College of Engineering associate professor Claudia Rawn has been named a 2014 ASM International Fellow, earning one of the highest honors attainable in her field. She is the third member of the department to be honored in the last seven years.
The International Association of Chiefs of Police has selected UT Police Chief Troy Lane and Lieutenant Donnie Ross to take part in its National Law Enforcement Leadership Institute on Violence Against Women. The association is bringing campus law enforcement leaders together to focus on violent crimes against women and to support best practices within campus police departments.
With the completion of the Alpha Omicron Pi and Delta Gamma houses, Sorority Village on Morgan Hill is now complete—just in time for sorority recruitment. Women begin moving in to the two houses next week. Now that the development’s thirteen houses are complete, 535 women will live at Sorority Village
UT’s commitment to energy is getting a major boost from the Gibson Family Foundation, courtesy of a $1.5 million endowment. The Gibson Endowed Chair in Engineering has been created with the specific goal of expanding research into environmentally friendly, sustainable energy, with Stephen Paddison, professor and Ferguson Fellow in the Department of Chemical and Biomolecular Engineering, named as the first chair.
President Barack Obama has announced the appointment of UT alumnus Michael Nettles to the President’s Advisory Commission on Educational Excellence for African Americans. Nettles graduated in 1976 with a degree in political science.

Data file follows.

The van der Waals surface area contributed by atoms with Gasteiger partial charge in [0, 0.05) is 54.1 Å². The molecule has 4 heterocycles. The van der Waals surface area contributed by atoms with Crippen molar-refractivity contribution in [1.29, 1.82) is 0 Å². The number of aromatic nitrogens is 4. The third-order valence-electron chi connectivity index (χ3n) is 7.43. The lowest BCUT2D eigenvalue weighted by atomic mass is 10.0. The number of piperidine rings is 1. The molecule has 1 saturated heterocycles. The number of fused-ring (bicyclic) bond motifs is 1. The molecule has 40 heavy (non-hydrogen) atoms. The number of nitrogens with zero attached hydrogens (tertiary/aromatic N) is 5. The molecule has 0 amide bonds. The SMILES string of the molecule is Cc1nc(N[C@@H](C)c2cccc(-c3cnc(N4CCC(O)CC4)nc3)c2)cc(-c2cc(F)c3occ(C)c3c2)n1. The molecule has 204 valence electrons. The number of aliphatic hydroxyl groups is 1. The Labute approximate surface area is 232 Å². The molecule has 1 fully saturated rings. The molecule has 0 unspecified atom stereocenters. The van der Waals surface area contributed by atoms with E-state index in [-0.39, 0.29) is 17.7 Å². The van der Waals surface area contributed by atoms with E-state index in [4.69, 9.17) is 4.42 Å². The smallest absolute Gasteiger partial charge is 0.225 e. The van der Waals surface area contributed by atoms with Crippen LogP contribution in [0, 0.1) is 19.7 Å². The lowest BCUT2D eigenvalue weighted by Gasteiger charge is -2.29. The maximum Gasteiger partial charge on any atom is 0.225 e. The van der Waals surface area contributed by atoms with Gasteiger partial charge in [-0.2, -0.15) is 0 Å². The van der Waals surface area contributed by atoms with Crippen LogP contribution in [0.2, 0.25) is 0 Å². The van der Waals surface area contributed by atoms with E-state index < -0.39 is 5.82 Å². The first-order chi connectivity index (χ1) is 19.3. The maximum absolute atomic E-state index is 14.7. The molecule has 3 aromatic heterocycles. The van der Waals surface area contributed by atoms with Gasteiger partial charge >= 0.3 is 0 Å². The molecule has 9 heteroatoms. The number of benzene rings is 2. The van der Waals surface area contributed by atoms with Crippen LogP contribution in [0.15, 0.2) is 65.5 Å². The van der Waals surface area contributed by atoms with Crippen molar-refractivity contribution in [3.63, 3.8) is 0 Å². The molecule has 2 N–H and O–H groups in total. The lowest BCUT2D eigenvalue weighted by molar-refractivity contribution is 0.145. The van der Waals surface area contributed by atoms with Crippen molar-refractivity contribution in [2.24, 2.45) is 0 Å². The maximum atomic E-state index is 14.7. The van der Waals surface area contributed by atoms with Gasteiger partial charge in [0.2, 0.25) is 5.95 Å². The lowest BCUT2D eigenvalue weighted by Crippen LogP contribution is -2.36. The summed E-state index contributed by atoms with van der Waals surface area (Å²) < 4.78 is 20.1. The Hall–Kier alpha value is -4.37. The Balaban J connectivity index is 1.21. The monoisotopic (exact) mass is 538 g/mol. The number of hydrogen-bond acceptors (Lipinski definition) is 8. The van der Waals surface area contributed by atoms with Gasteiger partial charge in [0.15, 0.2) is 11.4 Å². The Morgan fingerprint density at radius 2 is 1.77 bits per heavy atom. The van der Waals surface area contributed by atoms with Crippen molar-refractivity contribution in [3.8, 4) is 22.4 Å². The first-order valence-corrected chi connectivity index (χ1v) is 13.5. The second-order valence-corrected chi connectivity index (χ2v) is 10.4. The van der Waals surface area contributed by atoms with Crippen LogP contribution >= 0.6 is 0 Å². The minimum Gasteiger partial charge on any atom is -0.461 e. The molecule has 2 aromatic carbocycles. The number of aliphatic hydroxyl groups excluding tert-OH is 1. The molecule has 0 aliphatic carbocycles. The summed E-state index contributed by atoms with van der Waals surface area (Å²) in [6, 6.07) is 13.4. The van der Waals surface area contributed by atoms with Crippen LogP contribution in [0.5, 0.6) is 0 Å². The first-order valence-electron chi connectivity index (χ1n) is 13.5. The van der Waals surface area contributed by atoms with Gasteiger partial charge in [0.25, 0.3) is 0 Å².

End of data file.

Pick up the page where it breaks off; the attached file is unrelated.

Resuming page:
The technology of 3D printing seems like science fiction, but its implications for business are anything but imaginary. A new article by UT professor Russell Crook suggests that 3D printing and other changes have pushed modern-day supply chains to the threshold of a revolution—the rise of supply ecosystems.
Students of the College of Law will soon be able to practice trademark law before the US Department of Commerce’s US Patent and Trademark Office. UT is one of only forty-seven law schools chosen to participate in the USPTO Law School Clinic Certification Pilot Program.
The Mississippi River and its tributaries have provided water, transportation, and sustenance for people living along the water’s edge since well before Europeans set foot in the New World. A new group is helping make sure that role continues well into the future.
Sticker shock at the gas pump could soon be a thing of the past thanks to research being conducted by UT and Oak Ridge National Laboratory.
Tami Wyatt, associate professor and director of graduate studies in the College of Nursing, has been named one of twenty Robert Wood Johnson Foundation executive nurse fellows for 2014. Wyatt joins a select group of nurses from across the country chosen to participate in the program, which is enhancing the effectiveness of nurse leaders working to improve the United States health care system.